Boy, 2022 is turning out to be a rocky year isn’t it? Just as the world is coming to terms with the economic fallout of the COVID-19 pandemic, along comes the Russian invasion of Ukraine, threatening to plunge economies into further chaos.
Even during the best of times, retrenchment and job loss can happen without warning. While there is no such thing as a guaranteed livelihood, there are certain careers that do offer a greater degree of resilience.
Some careers offer high stability because they either fulfil an essential need that won’t be going away for the foreseeable future, or because they are at the forefront of the next big thing. Bonus points if they also happen to pay well — even if not outrageously so.
Do jobs like these exist in Singapore? Sure they do — in fact, here are seven of them.
A Nurse Manager is a high-level position, and a pretty important one at that.
The role requires you to oversee the nursing department at a public or private hospital, leading the proper growth and development of the nurses working in your institution.
This means that you’ll not only need to have a keen grasp of the present and future needs of the medical facility you’re serving, be able to identify appropriate training and manpower arrangements, while also being a cheerleader, mediator and mentor to those under you.
Yes, this is a highly advanced and specialised role that requires you to balance nursing care with profitability and accountability to stakeholders. However, it is also highly in demand, given Singapore’s emphasis on high standards of healthcare.
It also pays well – successful candidates can expect to earn an average of $120,000 per year.
We know that doctors in an affluent city like Singapore make a good living, but did you know even General Practitioners (GP) earn an average of $100,850 per year?
Of course not every single doctor running their own neighbourhood clinic makes that much – this is an average figure after all. Still, at the lower end, GPs report earning around $70,000 per year.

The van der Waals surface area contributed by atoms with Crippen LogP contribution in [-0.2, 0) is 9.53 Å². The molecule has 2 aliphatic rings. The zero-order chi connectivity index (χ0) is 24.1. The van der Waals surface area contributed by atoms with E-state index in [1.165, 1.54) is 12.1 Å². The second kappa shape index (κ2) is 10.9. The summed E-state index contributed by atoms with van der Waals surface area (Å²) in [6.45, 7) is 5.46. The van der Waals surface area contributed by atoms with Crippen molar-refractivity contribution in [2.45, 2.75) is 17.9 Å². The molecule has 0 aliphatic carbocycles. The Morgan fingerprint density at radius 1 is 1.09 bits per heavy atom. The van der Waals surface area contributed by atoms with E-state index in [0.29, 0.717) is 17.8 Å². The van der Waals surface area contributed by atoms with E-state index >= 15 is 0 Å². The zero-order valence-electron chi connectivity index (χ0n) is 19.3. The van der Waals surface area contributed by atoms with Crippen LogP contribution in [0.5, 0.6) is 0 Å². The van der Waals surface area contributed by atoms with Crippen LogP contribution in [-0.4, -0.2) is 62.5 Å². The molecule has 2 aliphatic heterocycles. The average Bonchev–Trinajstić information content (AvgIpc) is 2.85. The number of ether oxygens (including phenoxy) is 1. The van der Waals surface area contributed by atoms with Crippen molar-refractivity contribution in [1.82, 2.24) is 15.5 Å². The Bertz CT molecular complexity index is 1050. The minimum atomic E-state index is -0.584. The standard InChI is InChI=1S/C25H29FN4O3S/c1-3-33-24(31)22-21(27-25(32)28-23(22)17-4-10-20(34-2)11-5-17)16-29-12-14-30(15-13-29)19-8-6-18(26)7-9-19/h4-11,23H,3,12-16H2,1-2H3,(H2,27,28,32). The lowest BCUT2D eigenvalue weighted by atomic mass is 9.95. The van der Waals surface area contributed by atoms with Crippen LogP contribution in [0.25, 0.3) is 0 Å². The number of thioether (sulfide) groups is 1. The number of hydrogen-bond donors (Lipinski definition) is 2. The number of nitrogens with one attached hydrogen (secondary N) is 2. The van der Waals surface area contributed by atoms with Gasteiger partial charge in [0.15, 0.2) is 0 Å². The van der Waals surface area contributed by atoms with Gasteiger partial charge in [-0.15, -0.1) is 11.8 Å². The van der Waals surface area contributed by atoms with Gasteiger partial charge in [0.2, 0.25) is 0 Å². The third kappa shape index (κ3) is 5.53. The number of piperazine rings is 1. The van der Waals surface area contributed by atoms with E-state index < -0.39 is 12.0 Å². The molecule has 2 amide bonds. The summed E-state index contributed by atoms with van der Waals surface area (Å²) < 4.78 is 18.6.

That’s not too shabby, considering the average workday consists of seeing patients with common complaints that are usually easily solvable with medications and a few day’s rest.
Doctors will also never not be needed, so there’s no question about career stability if you choose this path. But first, you’ll need to tough it out through medical school, which can be both financially and physically demanding.
Coming in third place in our list of stable, well-paying jobs in Singapore is Dentist.
The good folks who ensure your teeth, gums and mouth are as healthy as possible earn an average salary of nearly $100,000 per year. That may seem high, but only until you’ve had the pleasure of requiring a root canal.
The fact is, dentistry is a specialised branch of healthcare, and there are very many different skills and levels of knowledge involved. Indeed, it’ll take between six to eight years to become a full-fledged dentist.
However, just as with doctors, the world will never stop needing dentists (even though we actively fear and avoid them – but don’t do that kids, that’s how you’ll end up needing a root canal), so this is a career that will enjoy perpetual demand.
One of the best ways to ensure job stability is to join an industry involved with a product or service that is on the brink of mass adoption.
Cryptocurrency – and the blockchain technology underlying it – is one of the clearest examples at the moment, with the space attracting increasing amounts of venture capital funds from year to year.
With all this money flooding into the space, companies and organisations are fighting to attract the best talent. This is why blockchain developers in Singapore report an average salary of $86,400 per year.
Besides the attractive salary, a career in blockchain also comes with a higher degree of mobility than more traditional roles, further adding to stability.